He watched in horror as a gun’s red laser dot appeared on his friend Elijah “Trueboy” Clayton’s chest during a livestream of Sunday’s pro gaming tournament in Florida.
Then the camera cut away and he heard the shots.
“I actually threw up. I was sick to my stomach. I didn’t want to believe it was true. I still don’t want to believe someone shot up a Madden tournament,” gamer Damon “Adjust” Kirk told the Daily News in a phone interview Monday.
A longtime player of the NFL football video game, Kirk almost traveled to the tournament himself, but a family commitment kept him in the Detroit area, so he caught the livestream instead, he said.
“Trueboy scored a touchdown. He was smiling. Then you saw the red aim from the pistol pointed at his heart,” Kirk recalled. “I heard a clap noise, like someone slammed a table. Then more shots. You could tell it was gunshots. They were spread out, like (the shooter) was walking around, finding people he wanted to take out.”
Clayton, 22, and fellow pro player Taylor “SpotMePlzzz” Robertson, 27, were killed in the hail of bullets.
Police later identified the gunman as David Katz, a fellow gamer who had been eliminated from the high-stakes Jacksonville tournament. Katz, 24, turned the gun on himself after the bloodshed and also died.
“He was a really, really good friend of mine,” Kirk said of Clayton. “He had the biggest smile. He smiled and laughed all day. He was smiling right before he was shot.”
Kirk said Clayton, a high school football player who graduated from Calabasas High School outside Los Angeles in 2014, was a favorite to win the top prize.
“No one scored on him the whole tournament. I had every reason to believe he was going to be the best player this year,” Kirk said of Clayton.
“He was the most consistent, most unique player. He was flashy with his runs. He would make you look silly on the field with how he would juke you. It was always so much fun to watch him play.”
Kirk, 24, said he and Clayton previously worked together with the shooter, writing Madden tips for the website The Gamers Lab.
“Trueboy never had anything against (Katz). If Katz wanted to be friends, Trueboy would have signed up,” he said. “Trueboy was super cool. He was never yelling at you or arguing with you.”
Kirk said the tight-knit Madden community was also mourning the loss of Robertson, a husband and father from Ballard, W.V.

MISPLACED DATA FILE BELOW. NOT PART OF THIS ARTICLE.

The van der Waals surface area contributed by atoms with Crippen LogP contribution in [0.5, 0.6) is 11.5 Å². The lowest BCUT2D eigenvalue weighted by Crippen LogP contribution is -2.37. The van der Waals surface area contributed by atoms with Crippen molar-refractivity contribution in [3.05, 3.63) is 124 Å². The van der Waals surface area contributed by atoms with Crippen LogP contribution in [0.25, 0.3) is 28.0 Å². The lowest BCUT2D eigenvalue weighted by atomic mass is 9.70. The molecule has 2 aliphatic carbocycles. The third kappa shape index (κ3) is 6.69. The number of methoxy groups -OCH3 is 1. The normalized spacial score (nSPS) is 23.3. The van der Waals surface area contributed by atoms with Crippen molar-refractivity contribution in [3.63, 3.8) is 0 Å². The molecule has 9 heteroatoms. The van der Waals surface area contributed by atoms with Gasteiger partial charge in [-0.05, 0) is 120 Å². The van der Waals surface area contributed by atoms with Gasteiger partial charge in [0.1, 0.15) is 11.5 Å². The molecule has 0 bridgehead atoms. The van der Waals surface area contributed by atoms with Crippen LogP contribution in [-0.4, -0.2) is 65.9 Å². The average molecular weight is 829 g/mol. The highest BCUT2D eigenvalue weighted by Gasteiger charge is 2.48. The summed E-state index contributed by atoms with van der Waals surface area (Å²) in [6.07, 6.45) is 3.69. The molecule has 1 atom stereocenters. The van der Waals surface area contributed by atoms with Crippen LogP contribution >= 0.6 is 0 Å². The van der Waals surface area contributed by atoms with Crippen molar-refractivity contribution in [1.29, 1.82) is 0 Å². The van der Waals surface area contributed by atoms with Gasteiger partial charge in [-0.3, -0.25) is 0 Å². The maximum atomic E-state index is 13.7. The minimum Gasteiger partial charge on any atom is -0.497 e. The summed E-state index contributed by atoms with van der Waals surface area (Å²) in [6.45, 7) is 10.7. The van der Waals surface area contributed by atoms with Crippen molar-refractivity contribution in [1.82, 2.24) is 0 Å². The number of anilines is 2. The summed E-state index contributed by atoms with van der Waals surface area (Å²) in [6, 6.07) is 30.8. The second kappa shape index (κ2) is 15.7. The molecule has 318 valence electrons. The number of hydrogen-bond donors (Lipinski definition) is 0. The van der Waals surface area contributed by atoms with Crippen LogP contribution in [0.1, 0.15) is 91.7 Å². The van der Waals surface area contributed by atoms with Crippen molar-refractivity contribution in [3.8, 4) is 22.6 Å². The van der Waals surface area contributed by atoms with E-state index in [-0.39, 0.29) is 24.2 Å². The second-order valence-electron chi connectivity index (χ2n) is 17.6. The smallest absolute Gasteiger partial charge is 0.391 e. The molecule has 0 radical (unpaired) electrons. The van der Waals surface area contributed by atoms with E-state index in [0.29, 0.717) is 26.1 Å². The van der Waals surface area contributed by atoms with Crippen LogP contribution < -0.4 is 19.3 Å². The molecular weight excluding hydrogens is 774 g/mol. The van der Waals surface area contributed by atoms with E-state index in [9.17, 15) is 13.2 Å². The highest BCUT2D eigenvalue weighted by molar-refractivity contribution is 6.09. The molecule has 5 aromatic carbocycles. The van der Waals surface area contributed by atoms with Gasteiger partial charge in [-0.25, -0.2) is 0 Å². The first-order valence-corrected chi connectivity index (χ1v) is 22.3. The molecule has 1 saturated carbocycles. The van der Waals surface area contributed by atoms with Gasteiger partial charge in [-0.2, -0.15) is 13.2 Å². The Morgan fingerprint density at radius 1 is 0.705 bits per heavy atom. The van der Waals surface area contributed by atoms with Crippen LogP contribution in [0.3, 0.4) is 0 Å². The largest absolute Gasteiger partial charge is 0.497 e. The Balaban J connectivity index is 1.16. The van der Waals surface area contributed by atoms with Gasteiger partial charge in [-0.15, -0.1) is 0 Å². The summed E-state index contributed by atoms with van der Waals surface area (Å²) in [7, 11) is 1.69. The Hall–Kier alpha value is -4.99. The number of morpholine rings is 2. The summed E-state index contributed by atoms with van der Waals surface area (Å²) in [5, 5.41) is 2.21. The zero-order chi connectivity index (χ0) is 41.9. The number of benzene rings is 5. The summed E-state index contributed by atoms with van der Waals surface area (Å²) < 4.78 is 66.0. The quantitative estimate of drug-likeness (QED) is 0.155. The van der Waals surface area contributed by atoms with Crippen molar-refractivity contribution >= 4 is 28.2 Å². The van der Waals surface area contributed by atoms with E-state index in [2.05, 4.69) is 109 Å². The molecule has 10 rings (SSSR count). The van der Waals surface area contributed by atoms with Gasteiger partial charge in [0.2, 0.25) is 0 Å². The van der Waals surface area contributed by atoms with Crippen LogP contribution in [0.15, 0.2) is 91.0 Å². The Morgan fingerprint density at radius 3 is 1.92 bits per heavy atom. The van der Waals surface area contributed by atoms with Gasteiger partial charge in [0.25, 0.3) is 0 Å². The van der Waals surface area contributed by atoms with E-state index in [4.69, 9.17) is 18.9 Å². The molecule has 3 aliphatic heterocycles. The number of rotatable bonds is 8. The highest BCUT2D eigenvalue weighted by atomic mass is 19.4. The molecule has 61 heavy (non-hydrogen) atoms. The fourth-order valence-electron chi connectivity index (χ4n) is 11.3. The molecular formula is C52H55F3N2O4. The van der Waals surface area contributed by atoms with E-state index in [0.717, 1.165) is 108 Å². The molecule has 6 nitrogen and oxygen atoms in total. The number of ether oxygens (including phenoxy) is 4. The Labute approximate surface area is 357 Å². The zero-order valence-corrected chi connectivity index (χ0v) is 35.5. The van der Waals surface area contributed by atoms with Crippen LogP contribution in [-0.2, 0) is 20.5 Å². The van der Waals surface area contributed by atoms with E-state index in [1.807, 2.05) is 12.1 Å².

“He was a friend – one of the few parents, like myself, who was competing. I felt a real connection with him,” Kirk said. “I can’t imagine his daughter hearing she lost a parent at a Madden tournament.”
Clayton’s high school announced Monday that it would hold a moment of silence at its upcoming Friday night varsity game.
“Our entire community is shocked and saddened by this loss,” the high school said in a statement.
“He was always good at games and he felt like he could go somewhere with it,” former teammate Jojo McIntosh, who played football with Clayton at Chaminade College Preparatory, before Clayton transferred to Calabasas, told the Associated Press. “I know he was at the top of what he was doing.”
Kirk said he’s been in touch with other players at the Florida tournament and learned a fellow player named Larry Legend nearly lost his life too.
“Larry got shot three times, but he’s going to make it. His entire crew is staying with him at the hospital until he’s discharged,” Kirk said.
Legend said in a short Twitter post overnight that he was “devastated” by the tragedy.
“Still in shock. Woke up crying knowing today’s surgery will determine if I’ll ever be able to play video games again,” Larry Legend said in a follow-up post Monday morning.
“God was with these guys today,” his mom said on Twitter Sunday as she posted a photo of Legend in his hospital bed.
A GoFundMe set up by fellow player Justin “Swizzy” Saline for the families of Clayton and Robertson raised more than $6,000 as of early Monday afternoon.